Rocketeer, The (US - BD RA)
Gabe revisits Joe Johnston's best, and Jennifer Connelly circa 1991, in HD...
In Los Angeles, in 1938, Stunt pilot Cliff Secord (Billy Campbell) is testing a Gee Bee Racer aircraft when he accidentally collides with a high-speed car chase between FBI agents and mob thugs. His craft is damaged by gunfire, and he crashes. Later, while he and his mechanic A. ‘Peevy’ Peabody (Alan Arkin) are cutting their losses, Cliff discovers that the arrested thug hid a mysterious rocket pack in a biplane in their hanger. Excited, the duo tests the rocket, and discovers for certain that it is intended for human use. Strapped for cash following the accident, Cliff suggests they use the rocket in a new stunt show. Meanwhile, the rocket’s intended recipient, actor Neville Sinclair (Timothy Dalton) tries to track down his missing contraband. His search leads him to an up and coming young actress named Jenny Blake (Jennifer Connelly), who just so happens to be Cliff’s girlfriend.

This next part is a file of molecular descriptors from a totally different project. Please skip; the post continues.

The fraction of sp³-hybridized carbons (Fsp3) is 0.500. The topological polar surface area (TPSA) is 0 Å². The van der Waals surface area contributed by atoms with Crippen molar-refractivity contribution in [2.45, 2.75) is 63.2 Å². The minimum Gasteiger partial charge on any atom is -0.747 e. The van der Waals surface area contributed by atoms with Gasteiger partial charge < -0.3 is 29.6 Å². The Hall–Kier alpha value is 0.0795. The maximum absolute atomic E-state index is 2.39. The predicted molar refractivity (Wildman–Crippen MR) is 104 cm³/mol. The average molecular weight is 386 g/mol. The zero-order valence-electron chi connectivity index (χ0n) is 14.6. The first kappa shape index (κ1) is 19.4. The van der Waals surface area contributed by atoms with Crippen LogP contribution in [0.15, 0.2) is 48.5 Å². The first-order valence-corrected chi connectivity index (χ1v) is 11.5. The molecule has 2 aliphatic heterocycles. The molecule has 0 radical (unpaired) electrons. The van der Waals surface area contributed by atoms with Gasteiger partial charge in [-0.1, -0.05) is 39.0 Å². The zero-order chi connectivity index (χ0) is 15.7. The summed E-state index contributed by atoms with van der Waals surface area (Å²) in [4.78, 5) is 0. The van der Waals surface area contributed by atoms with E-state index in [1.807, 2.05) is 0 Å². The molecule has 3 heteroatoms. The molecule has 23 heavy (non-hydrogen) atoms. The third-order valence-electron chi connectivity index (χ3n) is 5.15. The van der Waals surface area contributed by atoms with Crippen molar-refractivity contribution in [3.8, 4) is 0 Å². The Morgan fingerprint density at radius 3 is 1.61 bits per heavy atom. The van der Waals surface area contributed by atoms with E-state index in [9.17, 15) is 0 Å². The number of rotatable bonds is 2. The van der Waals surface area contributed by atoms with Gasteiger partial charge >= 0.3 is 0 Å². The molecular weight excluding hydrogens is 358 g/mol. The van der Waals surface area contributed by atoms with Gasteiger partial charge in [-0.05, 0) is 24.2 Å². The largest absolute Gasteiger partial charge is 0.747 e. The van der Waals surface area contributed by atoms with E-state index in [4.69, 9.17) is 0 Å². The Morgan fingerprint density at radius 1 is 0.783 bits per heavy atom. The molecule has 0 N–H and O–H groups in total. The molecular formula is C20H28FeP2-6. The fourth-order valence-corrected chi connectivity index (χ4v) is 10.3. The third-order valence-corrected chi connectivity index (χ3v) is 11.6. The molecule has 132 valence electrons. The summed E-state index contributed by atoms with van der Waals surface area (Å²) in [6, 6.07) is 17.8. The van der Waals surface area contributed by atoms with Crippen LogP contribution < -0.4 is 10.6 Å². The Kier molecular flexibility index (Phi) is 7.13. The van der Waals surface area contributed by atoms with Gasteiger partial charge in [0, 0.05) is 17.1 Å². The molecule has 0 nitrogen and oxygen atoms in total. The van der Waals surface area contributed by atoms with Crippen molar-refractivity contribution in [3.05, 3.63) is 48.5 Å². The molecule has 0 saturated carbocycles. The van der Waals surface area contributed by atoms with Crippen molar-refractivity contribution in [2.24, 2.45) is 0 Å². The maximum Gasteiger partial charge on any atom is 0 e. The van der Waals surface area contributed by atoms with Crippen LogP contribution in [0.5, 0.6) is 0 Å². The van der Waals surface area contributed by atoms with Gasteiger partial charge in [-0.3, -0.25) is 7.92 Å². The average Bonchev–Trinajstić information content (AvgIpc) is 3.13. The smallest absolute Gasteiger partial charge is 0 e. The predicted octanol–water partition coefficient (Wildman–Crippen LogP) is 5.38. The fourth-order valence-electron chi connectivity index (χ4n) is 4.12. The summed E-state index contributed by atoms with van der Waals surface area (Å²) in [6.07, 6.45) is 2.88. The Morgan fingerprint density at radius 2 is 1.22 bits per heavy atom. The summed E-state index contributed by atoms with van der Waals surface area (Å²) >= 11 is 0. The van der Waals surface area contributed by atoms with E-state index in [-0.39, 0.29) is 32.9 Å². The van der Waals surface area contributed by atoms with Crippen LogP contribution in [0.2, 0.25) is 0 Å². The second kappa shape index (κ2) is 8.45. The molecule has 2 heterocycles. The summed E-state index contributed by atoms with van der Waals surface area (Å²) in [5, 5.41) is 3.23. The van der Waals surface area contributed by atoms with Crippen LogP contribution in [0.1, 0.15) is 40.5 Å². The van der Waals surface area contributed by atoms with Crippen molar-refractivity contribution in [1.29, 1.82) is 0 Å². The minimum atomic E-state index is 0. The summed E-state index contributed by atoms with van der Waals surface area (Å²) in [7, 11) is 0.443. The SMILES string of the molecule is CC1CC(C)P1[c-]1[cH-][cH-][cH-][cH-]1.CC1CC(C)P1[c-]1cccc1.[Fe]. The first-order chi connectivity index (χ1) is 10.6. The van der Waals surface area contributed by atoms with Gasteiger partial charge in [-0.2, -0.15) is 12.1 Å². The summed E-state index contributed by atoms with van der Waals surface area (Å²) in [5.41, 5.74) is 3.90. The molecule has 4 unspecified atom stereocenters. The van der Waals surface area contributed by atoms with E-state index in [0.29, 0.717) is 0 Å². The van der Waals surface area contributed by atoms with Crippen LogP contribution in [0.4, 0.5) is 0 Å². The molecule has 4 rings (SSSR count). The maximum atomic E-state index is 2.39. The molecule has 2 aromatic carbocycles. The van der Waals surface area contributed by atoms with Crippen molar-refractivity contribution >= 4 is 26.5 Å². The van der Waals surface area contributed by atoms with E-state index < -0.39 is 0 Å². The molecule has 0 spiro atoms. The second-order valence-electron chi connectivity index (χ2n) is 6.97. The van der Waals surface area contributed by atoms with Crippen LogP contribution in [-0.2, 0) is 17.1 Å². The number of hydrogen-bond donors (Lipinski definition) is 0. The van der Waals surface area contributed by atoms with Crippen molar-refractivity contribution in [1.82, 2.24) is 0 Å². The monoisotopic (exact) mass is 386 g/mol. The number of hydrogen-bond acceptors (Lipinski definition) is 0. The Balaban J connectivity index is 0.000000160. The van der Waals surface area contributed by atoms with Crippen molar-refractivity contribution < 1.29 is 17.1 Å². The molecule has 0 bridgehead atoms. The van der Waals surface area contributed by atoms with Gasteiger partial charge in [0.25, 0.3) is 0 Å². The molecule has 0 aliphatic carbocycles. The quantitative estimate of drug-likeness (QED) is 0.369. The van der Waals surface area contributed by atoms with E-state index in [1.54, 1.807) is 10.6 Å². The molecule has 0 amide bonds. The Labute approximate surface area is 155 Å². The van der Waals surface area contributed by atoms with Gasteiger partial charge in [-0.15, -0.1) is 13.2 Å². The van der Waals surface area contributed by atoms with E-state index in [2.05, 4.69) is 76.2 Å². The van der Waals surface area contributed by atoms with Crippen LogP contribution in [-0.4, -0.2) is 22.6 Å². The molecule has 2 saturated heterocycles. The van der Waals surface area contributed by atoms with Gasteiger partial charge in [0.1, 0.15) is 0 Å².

When I heard that Joe Johnston had been hired to direct Marvel’s Captain America, I cocked an eyebrow and asked, ‘The guy that made Jumanji and Jurassic Park III?’. ‘Well, yes.’, said the Internet, ‘But he was also the guy that made that brilliant flop of a period comic book film called The Rocketeer.’ And just like that, my fears were all averted. The Rocketeer isn’t a perfect film, but it’s brimming with nostalgia, rich with Art Deco imagery, and its gigantic heart is nearly impossible to resist – all elements required for a satisfying Captain America adaptation. The source material is often mistaken for an actual ‘30s serial, or Golden Age comic (I know I assumed as such), but it’s actually based on an equally nostalgic ‘80s comic created by influential fantasy artist Dave Stevens. I’ve never read an issue, but I’ve heard Stevens went so far in his homage that he actually included characters from Doc Savage and The Shadow. Though generally considered a financial flop, I feel like The Rocketeer had a solid influence on pop culture, and likely Bruce Timm when he put together the brilliant Batman the Animated Series a few years later (I also recall Dick Tracy and Tim Burton’s Batman had a pretty obvious influence, and the Fleischer Studios Superman was the largest influence). Hollywood didn’t give up on ‘30s serial nostalgia in the late ‘80s/early ‘90s despite The Rocketeer’s rocky reception (and who wouldn’t considering the enduring popularity of the Star Wars and Indiana Jones series), and soon saw Russell Mulcahy’s The Shadow and Simon Wincer’s The Phantom.